Dr. Abraham Van Helsing
If there's any character from Bram Stoker's Dracula as iconic as Dracula himself it would be Dr. Abraham Van Helsing. Realistically that's not because of the novel, where he's an old man who, while cognizant of vampires, is no more or less important to the story than the other heroes of the book. No, it's fair to say that Van Helsing is famous, and iconic, because of the life he's led on the Silver Screen.
It makes a certain amount of sense when you think about it: films work best when there's a hero to go up against the villain, and mano-a-mano battle that pits good and evil, right and wrong against each other. Teams can work together against a common foe, but the best and easiest stories for audiences to accept had a single hero to lead the charge. Van Helsing, the scientist-turned-vampire hunter, fits that bill nicely, and so many of the films to come out since the release of Dracula have given Van Helsing a prominent role.
Certainly this was aided in no small part bu the Hammer Dracula series, which featured nearly as many appearances by Peter Cushing's Van Helsing as Christopher Lee's Dracula. That series made him into a legends, the illustrious vampire hunter and hero of the ages. Since then, Van Helsing went on to become a icon of the screen, even getting his own film eventually (fighting monsters, of course). Not bad for someone that started out as an old man fearful of the monsters he suddenly sound himself fighting.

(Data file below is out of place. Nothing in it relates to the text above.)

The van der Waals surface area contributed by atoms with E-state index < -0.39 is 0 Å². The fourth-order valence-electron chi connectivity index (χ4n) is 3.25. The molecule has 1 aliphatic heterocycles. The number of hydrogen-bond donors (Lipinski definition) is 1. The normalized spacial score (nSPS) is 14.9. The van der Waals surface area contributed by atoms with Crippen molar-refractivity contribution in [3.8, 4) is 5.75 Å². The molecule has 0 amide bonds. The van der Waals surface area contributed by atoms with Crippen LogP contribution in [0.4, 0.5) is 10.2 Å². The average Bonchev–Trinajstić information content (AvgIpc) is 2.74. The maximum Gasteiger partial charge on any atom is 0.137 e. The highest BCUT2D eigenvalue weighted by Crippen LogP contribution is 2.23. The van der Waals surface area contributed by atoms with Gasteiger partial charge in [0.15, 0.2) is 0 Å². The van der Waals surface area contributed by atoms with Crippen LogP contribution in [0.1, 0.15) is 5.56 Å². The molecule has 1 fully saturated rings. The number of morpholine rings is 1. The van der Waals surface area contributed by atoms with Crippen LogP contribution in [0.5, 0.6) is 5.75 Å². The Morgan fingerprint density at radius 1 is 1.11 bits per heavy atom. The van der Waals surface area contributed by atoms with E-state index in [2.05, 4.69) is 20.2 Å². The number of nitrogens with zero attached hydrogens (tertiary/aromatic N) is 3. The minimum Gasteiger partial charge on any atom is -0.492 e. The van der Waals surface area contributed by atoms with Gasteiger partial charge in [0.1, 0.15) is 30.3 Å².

Bram Stoker's Dracula
Van Helsing joins our story late, as much of the narrative has already started. It all goes back to Lucy Westenra and her three suitors, Arthur Holmwood, Quincey Morris, and John Seward. All three men vied for her affections but Lucy chose Holmwood. Despite their hurt feelings, the other two men stuck around as they'd all been war buddies and best friends for years. Thus they were all present when, for some reason, Lucy's health degraded, an apparent case of anemia she just couldn't shake.
Fearing for her life, and seeing strange marks upon her body, Seward (a psychiatrist that ran the nearby asylum) called in an associate: Dr. Abraham Van Helsing. The two had bonded early when Seward was Van Helsing's student and (during an incident the book doesn't go into) Seward later saved the good doctor's life. Thinking Van Helsing might succeed where the doctors had failed, Seward contact's the older doctor and informs him of the case. Van Helsing hops on a train immediate to head to England.
Arriving as soon as he could, Van Helsing immediately tends to Lucy, and he's the first to realize that she was being stalked, and slowly killed, by a vampire. Van Helsing prescribed multiple blood transfusions, which the men of her circle willingly provided. These help for a time, as does surrounding her room with garlic and garlic flowers, along with putting a golden crucifix on the girl. However, Lucy's mother, along with a servant, foolishly clear away the garlic and the cross, and this left Lucy vulnerable when Dracula showed up one final time, draining the girl completely. The men could only watch as the life slipped from her body and she grew cold.